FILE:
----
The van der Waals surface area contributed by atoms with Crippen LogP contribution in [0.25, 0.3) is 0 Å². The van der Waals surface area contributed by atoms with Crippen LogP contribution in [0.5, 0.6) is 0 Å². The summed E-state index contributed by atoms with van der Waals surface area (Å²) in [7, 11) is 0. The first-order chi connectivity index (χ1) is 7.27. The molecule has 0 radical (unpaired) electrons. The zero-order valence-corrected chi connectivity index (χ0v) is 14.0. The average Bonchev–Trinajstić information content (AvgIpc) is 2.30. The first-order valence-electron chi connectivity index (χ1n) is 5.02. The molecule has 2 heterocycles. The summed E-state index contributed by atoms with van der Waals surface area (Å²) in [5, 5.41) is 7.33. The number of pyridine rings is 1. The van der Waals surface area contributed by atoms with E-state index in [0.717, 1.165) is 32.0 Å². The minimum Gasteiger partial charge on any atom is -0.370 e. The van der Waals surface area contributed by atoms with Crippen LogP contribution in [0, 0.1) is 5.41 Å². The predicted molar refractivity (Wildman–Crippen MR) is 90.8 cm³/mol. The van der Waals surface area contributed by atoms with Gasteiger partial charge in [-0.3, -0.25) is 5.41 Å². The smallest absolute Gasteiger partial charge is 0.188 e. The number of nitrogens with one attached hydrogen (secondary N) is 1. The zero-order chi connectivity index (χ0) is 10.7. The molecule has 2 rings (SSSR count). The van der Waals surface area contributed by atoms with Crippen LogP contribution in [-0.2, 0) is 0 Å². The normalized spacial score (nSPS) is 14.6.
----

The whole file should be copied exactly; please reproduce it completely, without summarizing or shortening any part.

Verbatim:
The van der Waals surface area contributed by atoms with Crippen LogP contribution in [0.25, 0.3) is 0 Å². The van der Waals surface area contributed by atoms with Crippen LogP contribution in [0.5, 0.6) is 0 Å². The summed E-state index contributed by atoms with van der Waals surface area (Å²) in [7, 11) is 0. The first-order chi connectivity index (χ1) is 7.27. The molecule has 0 radical (unpaired) electrons. The zero-order valence-corrected chi connectivity index (χ0v) is 14.0. The average Bonchev–Trinajstić information content (AvgIpc) is 2.30. The first-order valence-electron chi connectivity index (χ1n) is 5.02. The molecule has 2 heterocycles. The summed E-state index contributed by atoms with van der Waals surface area (Å²) in [5, 5.41) is 7.33. The number of pyridine rings is 1. The van der Waals surface area contributed by atoms with E-state index in [0.717, 1.165) is 32.0 Å². The minimum Gasteiger partial charge on any atom is -0.370 e. The van der Waals surface area contributed by atoms with Crippen LogP contribution in [0, 0.1) is 5.41 Å². The predicted molar refractivity (Wildman–Crippen MR) is 90.8 cm³/mol. The van der Waals surface area contributed by atoms with Gasteiger partial charge in [-0.3, -0.25) is 5.41 Å². The smallest absolute Gasteiger partial charge is 0.188 e. The number of nitrogens with one attached hydrogen (secondary N) is 1. The zero-order chi connectivity index (χ0) is 10.7. The molecule has 2 rings (SSSR count). The van der Waals surface area contributed by atoms with Crippen LogP contribution in [-0.2, 0) is 0 Å². The normalized spacial score (nSPS) is 14.6.